In India, defense analysts have welcomed the government's establishment of a command authority to manage the country's nuclear weapons. The government also reaffirmed its pledge not to be the first to use nuclear weapons.
Defense experts say the setting up of a nuclear command structure by the Indian government has helped clarify how the country will manage its nuclear arsenal.
A government statement Saturday said the nuclear command center will be controlled by a political council, headed by the prime minister, and this will be the sole body to authorize the use of nuclear weapons.
An executive wing, chaired by the national security adviser of the command center, will carry out the orders of the political council.
India also said it will use nuclear weapons only in retaliation for a nuclear attack on its territory or forces. But it said it reserves the right to use nuclear weapons in the event of a major attack with chemical or biological weapons.
K. Subramanyam is a senior defense expert, who has been closely associated with shaping the country's defense policy. He says most of these principles had already been accepted two years ago. They have now been formalized as policy.
"It accepts the no-first use doctrine; it accepts minimum credible deterrence; it accepts that India will only use its nuclear capability for retaliation; and it accepts absolute civilian supremacy, and no delegation of [nuclear] arms to the military," said Mr. Subramanyam.
India's 1998 nuclear tests were followed by similar tests by Pakistan. A 10 month military standoff between the two countries last year sparked fears that nuclear weapons could be used if a war erupts.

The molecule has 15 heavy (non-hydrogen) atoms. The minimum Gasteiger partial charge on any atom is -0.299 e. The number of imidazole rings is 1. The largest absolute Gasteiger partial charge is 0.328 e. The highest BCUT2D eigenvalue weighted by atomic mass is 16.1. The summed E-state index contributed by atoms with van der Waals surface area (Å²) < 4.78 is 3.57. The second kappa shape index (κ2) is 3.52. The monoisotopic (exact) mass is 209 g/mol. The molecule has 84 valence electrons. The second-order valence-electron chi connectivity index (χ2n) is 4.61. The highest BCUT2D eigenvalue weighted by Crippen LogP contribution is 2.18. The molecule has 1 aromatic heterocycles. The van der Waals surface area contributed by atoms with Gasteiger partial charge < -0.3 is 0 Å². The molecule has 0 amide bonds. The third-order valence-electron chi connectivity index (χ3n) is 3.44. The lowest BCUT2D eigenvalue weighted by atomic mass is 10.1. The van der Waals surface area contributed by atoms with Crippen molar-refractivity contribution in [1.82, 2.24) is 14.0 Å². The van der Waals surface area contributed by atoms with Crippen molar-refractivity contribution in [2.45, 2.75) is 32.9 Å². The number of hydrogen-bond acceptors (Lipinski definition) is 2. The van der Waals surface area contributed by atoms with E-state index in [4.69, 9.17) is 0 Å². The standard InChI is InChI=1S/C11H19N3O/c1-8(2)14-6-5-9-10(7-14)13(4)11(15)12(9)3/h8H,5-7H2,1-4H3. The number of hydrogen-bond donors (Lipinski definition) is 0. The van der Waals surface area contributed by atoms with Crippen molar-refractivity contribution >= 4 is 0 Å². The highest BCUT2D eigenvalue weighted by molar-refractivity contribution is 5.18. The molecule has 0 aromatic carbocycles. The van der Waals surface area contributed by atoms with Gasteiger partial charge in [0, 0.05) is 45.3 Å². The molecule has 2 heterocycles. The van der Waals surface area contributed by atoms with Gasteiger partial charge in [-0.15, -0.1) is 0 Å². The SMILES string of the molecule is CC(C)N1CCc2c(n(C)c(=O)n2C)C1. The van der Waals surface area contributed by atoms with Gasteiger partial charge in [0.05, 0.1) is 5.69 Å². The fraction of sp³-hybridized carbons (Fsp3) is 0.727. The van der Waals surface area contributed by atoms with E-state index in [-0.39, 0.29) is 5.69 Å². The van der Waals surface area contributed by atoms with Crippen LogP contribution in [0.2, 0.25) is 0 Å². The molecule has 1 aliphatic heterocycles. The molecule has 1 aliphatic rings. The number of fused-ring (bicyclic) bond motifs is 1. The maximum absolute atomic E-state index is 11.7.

Pakistan's President Pervez Musharraf recently told army troops, he had warned international leaders that India should not expect a conventional war from Islamabad, in the event of a conflict. Mr. Musharraf's remarks were widely interpreted as signaling Pakistan's willingness to use nuclear weapons to strike India, but he later said he was referring to guerrilla warfare.
Mr. Subramanyam says India's reiteration of its pledge to use nuclear weapons only in retaliation is meant to send a message to the international community that India is a responsible state, but is willing to defend itself if necessary.
"The logic behind the no-first-use policy is that India considers nuclear weapons as weapons of mass destruction," said Mr. Subramanyam, "not as weapons of war, and therefore it should not be used."
Pakistan has its own Nuclear Command Authority and has not ruled out the use of nuclear weapons, saying it can launch a nuclear strike, if its territorial integrity is threatened. Little is known about the number of nuclear weapons and delivery systems on both sides.